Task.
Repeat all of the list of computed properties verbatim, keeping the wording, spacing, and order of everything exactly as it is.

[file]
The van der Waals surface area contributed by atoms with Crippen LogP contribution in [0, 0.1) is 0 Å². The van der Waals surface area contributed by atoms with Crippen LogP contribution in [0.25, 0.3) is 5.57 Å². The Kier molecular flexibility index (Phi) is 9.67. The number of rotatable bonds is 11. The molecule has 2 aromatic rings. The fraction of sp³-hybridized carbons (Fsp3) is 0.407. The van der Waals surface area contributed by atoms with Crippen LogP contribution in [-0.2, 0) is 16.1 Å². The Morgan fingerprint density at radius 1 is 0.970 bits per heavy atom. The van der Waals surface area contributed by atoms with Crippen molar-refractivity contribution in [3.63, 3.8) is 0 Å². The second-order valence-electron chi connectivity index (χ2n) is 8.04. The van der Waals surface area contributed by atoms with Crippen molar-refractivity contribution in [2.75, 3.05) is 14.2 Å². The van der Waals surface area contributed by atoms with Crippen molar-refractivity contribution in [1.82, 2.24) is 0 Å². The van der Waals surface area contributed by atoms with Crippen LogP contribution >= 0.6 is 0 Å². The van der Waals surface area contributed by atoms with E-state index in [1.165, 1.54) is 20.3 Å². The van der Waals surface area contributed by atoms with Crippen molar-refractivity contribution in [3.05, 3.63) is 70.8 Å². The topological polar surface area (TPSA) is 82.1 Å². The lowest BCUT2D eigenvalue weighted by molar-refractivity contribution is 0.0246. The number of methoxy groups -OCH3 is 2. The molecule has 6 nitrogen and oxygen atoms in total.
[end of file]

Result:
The van der Waals surface area contributed by atoms with Crippen LogP contribution in [0, 0.1) is 0 Å². The van der Waals surface area contributed by atoms with Crippen LogP contribution in [0.25, 0.3) is 5.57 Å². The Kier molecular flexibility index (Phi) is 9.67. The number of rotatable bonds is 11. The molecule has 2 aromatic rings. The fraction of sp³-hybridized carbons (Fsp3) is 0.407. The van der Waals surface area contributed by atoms with Crippen LogP contribution in [-0.2, 0) is 16.1 Å². The Morgan fingerprint density at radius 1 is 0.970 bits per heavy atom. The van der Waals surface area contributed by atoms with Crippen molar-refractivity contribution in [3.63, 3.8) is 0 Å². The second-order valence-electron chi connectivity index (χ2n) is 8.04. The van der Waals surface area contributed by atoms with Crippen molar-refractivity contribution in [2.75, 3.05) is 14.2 Å². The van der Waals surface area contributed by atoms with Crippen molar-refractivity contribution in [1.82, 2.24) is 0 Å². The van der Waals surface area contributed by atoms with Crippen LogP contribution >= 0.6 is 0 Å². The van der Waals surface area contributed by atoms with E-state index in [1.165, 1.54) is 20.3 Å². The van der Waals surface area contributed by atoms with Crippen molar-refractivity contribution in [3.05, 3.63) is 70.8 Å². The topological polar surface area (TPSA) is 82.1 Å². The lowest BCUT2D eigenvalue weighted by molar-refractivity contribution is 0.0246. The number of methoxy groups -OCH3 is 2. The molecule has 6 nitrogen and oxygen atoms in total.